Things haven't really changed. Typical computer switching supplies still need a load on the 5 V and often the 3.3 Volt bus to startup, and a connection to simulate the "power up" signal from a motherboard to start as well. Many of the newer supplies actually have lower 12 Volt capability than in the past.
Originally Posted by KF7QLP
The problems are multiple:
1. The "12 Volt" rail is usually +/- 10%, which is sufficient for hard drives and DC/DVD Drives in a computer, but many Amateur Radios will not work well, (some won't work at all) if the voltage falls below 12 Volts. They ARE actually designed for 13.8 Volts, +/- 10%, since 13.8V is the typical automobile system voltage when the engine is running.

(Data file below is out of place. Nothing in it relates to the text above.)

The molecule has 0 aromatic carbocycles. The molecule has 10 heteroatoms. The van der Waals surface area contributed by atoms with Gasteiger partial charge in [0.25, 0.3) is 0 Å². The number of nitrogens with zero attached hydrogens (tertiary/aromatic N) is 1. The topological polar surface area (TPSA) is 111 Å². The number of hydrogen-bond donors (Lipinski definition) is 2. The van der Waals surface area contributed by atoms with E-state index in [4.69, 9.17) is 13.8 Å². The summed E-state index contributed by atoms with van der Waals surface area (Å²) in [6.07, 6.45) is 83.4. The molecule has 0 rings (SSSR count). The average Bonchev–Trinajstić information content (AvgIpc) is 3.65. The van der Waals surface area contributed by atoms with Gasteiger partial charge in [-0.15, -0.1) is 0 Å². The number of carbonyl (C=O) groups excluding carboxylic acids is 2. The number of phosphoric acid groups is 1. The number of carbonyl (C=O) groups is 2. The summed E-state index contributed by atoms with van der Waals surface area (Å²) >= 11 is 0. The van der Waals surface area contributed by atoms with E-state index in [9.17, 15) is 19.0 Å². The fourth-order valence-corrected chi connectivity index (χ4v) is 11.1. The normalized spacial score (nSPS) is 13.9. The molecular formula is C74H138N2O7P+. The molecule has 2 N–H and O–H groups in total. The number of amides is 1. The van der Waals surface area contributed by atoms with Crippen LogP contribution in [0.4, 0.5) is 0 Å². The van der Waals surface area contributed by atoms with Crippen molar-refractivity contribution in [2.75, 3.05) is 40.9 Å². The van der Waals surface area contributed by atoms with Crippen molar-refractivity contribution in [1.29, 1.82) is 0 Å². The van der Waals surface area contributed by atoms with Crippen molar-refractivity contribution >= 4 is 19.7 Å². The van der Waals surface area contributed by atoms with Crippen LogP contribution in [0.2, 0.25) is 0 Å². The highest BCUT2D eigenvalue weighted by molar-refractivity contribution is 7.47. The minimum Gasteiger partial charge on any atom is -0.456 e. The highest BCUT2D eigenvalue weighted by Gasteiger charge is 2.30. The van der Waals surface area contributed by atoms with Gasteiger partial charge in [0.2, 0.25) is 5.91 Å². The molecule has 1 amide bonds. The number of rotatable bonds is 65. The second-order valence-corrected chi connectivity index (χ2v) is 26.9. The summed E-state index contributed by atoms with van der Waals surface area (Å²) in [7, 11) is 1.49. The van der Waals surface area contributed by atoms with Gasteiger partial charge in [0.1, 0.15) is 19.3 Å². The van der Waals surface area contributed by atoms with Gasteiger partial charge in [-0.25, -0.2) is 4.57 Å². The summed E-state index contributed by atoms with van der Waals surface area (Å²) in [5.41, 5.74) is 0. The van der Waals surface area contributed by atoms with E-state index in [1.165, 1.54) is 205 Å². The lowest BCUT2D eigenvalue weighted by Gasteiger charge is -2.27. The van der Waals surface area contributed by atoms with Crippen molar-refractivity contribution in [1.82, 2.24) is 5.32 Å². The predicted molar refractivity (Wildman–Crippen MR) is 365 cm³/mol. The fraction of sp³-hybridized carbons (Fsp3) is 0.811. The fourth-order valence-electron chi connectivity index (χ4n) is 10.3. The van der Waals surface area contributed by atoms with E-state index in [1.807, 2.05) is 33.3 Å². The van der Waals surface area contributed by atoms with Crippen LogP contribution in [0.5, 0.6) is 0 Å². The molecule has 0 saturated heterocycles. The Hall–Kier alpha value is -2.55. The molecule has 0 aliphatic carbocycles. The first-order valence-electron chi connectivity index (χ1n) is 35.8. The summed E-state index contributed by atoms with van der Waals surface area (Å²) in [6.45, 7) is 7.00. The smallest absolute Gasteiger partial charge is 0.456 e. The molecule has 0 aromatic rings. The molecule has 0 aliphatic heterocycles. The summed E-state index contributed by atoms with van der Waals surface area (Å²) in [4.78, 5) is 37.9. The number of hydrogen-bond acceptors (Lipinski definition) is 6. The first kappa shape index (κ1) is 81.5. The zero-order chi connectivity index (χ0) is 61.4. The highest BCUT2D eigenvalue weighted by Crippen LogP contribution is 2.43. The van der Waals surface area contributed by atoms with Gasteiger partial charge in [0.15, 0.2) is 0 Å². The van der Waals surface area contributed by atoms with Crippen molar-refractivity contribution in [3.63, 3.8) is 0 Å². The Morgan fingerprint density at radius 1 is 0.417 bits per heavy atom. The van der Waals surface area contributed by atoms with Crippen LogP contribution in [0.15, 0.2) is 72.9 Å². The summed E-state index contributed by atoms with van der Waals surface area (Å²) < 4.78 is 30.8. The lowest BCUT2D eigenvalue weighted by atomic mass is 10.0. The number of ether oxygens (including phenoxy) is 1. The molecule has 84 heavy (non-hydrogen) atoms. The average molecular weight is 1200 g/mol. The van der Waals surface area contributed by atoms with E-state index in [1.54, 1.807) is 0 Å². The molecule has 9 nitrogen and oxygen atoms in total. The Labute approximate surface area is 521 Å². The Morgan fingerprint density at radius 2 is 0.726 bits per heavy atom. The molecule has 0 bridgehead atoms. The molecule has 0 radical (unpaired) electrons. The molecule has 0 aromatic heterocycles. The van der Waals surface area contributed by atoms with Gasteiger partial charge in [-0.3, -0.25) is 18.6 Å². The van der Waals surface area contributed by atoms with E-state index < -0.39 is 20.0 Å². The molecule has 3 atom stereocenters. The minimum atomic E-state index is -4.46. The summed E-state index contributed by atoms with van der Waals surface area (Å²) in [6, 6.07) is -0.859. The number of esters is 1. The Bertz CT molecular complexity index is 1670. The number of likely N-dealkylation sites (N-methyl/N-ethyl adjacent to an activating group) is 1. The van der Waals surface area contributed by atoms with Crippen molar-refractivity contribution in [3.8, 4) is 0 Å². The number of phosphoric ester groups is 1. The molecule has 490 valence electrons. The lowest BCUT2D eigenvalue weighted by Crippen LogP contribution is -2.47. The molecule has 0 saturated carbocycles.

2. The (RF) noise generated by such supplies can be horrendous; most of the supplies do NOT have any RF suppression or power-line filtering. (Open one up. You will see where the filter components are SUPPOSED to be mounted, but those spots are only provided when the unit is first submitted for RFI testing; once in production, the filter components are "conveniently" eliminated.
YMMV. You MAY be able to use such a supply, or you may be bitterly disappointed. And different brand supplies can vary widely; even different models from the same brand name may have widely different performance.